When I was 20, I read a story about a relationship between Guruji (the late Sri K Pattabhi Jois) and a young man in a wheel chair.
Guruji’s fame at yoga has spread in southern India and a family brought their child to Guruji.
For many, the child, sitting in a wheel chair, was a shock as to how to teach him yoga poses.
Guruji on the other hand, simply picked up the young man, and laid him down on the ground and began to move his body through the healing sequence entrusted to him by his teacher, Trimuali Krishnamacharya.
A sequence of postures known as “Ashtanga.”
Sequencing is like writing a song really. And the great Vamana Rishi who was the first to connect the concept of VinYasa with Asana. Or the idea of Flow (VinYasa) as it has been understood in musical expression of chants to the divine in the musical language of Sanskrit, with the idea of physical poses.
Vamana Rishi said: “Vina VinYasa Yoga Asanadin NaKriyat” – ‘Without Flow Yoga Pose Should Not Be Taken.’
Vamana Rishi is encouraging practitioners to notice the connection between physical poses one takes, and the manner in which one enters and exists poses.
This premise of yoga practice is shared not only in Ashtanga Yoga, but in Sivananda and Bikram. Yoga practices that exemplify ideas about sequencing simply because they have been around as a sequence for at least 100 years, and regular practitioners enjoy a stress free and disease free lifestyle.
Over the last twenty years of practicing and teaching I have discovered that Ashtanga, Bikram and Sivananda follow similar principles, even though their “sequencing” is very different, and their style is far apart form each other.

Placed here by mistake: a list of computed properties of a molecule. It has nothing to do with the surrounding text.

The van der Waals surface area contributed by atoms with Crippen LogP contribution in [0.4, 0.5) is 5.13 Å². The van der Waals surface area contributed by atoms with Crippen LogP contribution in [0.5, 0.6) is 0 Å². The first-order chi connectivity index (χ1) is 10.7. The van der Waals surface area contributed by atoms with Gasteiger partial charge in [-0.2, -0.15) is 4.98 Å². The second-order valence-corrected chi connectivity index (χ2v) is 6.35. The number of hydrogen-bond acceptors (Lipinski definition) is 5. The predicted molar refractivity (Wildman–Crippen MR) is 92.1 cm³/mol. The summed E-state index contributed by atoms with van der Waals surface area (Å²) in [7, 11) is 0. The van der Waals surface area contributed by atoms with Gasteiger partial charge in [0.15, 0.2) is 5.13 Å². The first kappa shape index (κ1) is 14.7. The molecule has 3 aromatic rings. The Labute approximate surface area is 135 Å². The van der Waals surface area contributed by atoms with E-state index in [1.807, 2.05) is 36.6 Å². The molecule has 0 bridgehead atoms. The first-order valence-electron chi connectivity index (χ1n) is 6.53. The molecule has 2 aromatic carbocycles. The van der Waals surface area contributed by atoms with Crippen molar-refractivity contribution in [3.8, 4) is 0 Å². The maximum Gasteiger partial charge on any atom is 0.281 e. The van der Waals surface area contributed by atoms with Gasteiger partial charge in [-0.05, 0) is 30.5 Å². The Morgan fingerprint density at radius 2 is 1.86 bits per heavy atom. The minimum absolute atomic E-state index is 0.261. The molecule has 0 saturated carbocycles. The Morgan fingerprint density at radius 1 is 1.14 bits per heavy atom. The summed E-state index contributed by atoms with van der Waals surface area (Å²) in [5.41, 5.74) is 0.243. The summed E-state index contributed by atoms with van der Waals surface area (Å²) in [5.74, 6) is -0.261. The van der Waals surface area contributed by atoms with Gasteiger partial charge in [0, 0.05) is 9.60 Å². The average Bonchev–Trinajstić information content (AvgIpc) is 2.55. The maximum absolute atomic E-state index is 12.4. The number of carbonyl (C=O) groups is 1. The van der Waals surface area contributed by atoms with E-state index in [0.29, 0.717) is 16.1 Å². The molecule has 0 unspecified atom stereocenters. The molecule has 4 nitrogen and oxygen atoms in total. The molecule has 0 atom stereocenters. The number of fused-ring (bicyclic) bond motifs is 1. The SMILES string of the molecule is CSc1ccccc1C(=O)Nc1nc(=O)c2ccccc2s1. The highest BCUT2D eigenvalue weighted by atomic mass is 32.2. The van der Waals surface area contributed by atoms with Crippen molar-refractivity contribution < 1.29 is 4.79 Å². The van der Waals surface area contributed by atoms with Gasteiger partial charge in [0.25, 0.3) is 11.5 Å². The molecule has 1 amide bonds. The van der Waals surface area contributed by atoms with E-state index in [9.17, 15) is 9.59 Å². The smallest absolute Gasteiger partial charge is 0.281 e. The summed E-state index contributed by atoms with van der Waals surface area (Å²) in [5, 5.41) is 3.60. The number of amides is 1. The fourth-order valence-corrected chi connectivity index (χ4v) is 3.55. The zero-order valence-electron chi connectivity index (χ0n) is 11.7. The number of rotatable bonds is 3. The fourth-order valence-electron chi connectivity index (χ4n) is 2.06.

What is the difference between a principle and a sequence?
A sequence lays out an order of poses, such as cobra, half locust, full locust, floor bow. These 4 poses together systematically work the spine from the low back, to the upper back, to the middle section of the back, then the entire spine as a whole.
Here we see VinYasa in the aspect that each pose prepares the body to “sing” the next pose (or “note”) with harmony, while maintain harmony across all poses.
This is true in Ashtanga, with Janu Sirsasana A then B, then C.
Principles is looking at poses as a group rather than individual. Principle require more open mind, and personalization of the specific poses based on our experience, knowledge, and savdhaya or reading.
Here are principles that are shared across Bikram, Ashtanga and Sivananda Yoga.
Standing poses are just for warm up – Bikram is the most direct in his dialogue when he says, 45 minute into the class, after the 13th pose and everyone is lying down in ‘savasana.’
“Everything up until not was a warm up!”
Even in Ashtanga all 6 series start with the same sun salutation and standing series.
This principle also points out that standing poses should take no more than half the length of practice.
Hip opener poses BEFORE backbends – like ‘pigeon’ (Eka Pada Rajakapotasana), or ‘double pigeon’ (Dwi Pada Kapotasana) – hip opening poses actually help make back bends easier, safer, and smoother.
Backbend are the most important poses in yoga – as moving forward people, we sit in chairs. It is important for us to bend our spine backwards regularly. Watch kids. Their body contorts in all kind of shapes until we make them sit in chairs for 3-4 years in preparation for more years in spine limitation.
Forward bends balance backbends – they also calm the mind and massage the core. You can start with forward bends, like ‘bound angle’ (Baddha Konasana), or you can have them at toward the end.